7. I'm just going to set up a web site and sell all of my books online. Having a web site should certainly be a part of any author's marketing strategy, but it's only one part of an overall strategy. Authors should also use other social media sites, do book signing events, niche marketing, media appearances, etc. One web site alone won't help an author sell a lot of books.
8. My book appeals to everybody. Unfortunately, no book appeals to everybody. Take a look at the New York Times bestsellers list. I'll bet there are books on that list you have no interest in reading. This is why it is crucial to specifically target your book's niche market.
9. Once my book is released, I'll be able to quit my day job and work at writing full time. This is every author's dream, but unfortunately few writers are able to make a full time living from doing nothing but writing. Many of them have day jobs, teach writing courses, teach book marketing courses, take freelance writing jobs, write for newspapers or magazines, etc. Most authors make $1-$2 in royalties for every book that is sold. If they received an advance, they don't receive those royalties until the publishing company sells enough books to recoup the advance. In those cases, it could take years for an author to see their first actual royalty check, if they get one at all. If a book isn't a success, the advance may be the only cash an author receives for their book. If authors can't purchase books from their publisher at a steep discount for resale, they may be waiting a long time to see any real money from their book.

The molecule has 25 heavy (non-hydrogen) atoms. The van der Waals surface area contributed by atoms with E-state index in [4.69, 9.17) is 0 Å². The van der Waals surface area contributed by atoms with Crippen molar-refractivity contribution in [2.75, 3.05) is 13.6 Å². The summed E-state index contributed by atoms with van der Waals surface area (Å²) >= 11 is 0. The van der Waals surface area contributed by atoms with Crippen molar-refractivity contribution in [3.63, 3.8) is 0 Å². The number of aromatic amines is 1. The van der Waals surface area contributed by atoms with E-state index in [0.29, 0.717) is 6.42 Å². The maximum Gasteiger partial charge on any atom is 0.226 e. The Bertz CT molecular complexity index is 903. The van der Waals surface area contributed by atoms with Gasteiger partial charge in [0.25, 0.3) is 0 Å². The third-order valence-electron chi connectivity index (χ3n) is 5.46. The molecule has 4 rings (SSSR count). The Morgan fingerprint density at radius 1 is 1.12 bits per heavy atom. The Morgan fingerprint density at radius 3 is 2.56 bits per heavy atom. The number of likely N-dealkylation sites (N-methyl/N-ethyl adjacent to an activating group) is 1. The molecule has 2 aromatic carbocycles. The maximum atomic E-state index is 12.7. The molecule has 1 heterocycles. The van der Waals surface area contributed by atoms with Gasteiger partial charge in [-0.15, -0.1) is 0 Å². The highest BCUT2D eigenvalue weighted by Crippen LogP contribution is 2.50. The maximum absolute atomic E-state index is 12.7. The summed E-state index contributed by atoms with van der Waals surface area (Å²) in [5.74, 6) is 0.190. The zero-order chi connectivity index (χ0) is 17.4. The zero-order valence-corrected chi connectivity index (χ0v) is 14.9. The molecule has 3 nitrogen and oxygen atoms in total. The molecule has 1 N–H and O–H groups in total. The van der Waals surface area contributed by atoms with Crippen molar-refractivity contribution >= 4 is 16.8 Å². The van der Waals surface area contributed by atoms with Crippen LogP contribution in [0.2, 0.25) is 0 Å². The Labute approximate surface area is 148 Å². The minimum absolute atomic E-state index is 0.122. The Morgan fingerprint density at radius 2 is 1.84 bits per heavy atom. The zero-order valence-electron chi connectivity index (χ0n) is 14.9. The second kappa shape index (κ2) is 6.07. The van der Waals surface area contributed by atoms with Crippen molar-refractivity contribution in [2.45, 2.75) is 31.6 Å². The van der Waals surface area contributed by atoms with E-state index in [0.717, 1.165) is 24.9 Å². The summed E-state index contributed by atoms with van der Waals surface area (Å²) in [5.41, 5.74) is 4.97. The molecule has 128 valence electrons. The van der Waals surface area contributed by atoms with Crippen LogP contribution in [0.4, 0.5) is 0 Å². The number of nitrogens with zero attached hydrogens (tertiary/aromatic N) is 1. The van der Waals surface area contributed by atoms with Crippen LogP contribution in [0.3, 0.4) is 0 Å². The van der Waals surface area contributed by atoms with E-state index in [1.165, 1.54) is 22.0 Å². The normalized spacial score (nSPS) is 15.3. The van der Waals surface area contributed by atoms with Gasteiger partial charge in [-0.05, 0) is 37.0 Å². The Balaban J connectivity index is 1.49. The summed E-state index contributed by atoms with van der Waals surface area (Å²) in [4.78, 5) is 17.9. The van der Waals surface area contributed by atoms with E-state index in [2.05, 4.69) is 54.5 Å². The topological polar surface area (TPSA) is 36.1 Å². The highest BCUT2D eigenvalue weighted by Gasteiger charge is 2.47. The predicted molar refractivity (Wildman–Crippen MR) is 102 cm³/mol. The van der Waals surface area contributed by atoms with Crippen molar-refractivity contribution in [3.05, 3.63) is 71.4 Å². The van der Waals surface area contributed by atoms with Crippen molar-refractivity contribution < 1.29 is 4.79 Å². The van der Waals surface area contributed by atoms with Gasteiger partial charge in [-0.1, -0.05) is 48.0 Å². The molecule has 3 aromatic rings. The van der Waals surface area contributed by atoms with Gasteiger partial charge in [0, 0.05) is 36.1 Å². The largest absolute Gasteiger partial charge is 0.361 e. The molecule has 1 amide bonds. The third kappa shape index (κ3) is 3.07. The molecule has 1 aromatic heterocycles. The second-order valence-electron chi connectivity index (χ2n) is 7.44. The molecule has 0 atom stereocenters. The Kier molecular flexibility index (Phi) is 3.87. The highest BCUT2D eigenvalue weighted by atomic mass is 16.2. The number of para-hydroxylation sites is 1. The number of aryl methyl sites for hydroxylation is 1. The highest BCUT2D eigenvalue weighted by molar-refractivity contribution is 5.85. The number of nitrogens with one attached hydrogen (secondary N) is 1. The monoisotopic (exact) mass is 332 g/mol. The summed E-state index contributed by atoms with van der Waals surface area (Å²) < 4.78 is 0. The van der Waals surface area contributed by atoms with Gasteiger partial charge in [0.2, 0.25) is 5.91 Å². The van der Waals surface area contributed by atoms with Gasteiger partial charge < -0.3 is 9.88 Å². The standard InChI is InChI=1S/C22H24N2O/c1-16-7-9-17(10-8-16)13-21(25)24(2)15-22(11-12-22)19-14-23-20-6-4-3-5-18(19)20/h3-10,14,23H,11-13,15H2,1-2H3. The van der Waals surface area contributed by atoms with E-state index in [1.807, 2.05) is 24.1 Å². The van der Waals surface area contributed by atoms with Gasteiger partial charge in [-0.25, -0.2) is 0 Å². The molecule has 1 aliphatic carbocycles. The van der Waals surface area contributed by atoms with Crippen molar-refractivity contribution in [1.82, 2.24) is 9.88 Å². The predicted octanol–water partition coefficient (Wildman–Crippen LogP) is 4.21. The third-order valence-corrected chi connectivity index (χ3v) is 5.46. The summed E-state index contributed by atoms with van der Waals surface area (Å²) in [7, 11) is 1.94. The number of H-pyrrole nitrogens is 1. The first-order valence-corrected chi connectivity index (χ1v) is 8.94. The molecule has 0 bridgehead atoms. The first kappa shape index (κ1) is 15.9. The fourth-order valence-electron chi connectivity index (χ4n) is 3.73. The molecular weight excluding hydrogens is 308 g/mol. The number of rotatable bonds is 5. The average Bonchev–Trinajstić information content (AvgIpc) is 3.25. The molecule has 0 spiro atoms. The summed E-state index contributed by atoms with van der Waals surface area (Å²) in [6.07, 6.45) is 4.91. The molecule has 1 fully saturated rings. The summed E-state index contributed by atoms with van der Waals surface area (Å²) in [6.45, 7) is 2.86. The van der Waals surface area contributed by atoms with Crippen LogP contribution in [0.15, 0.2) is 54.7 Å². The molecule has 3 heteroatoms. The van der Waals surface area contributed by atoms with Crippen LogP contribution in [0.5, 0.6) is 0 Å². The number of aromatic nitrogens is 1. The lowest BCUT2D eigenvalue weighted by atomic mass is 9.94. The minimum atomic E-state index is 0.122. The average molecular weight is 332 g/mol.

10. If my publisher believed in my book, they would spend a lot of money to market it. The fact is, your publisher has already taken a chance on your book by agreeing to publish it. They have already paid for editing, layout, cover design, printing, distribution, shipping, and marketing. However, not every title gets a big ad budget. In fact, few books get ad budgets, period. These are usually reserved for authors who already have a reputation for producing books that sell. These are authors who have a platform, a fan base that wants to read the books that they write. Now more than ever, publishers are depending upon authors to deliver the fans that will buy their books.
In most of these instances, there is a belief or a misconception that if the author or publisher "just did this ONE thing, the book would REALLY take off!" What I'm trying to convey with this list is there is no magic bullet when it comes to book sales. There is no "one thing" that will deliver the sales the author wants. It takes a lot of things: hard work, persistence, patience, and of course, writing great books, to achieve success in the publishing industry. So tell everyone about your book, consistently promote it, work hard, don't give up, and great things CAN happen!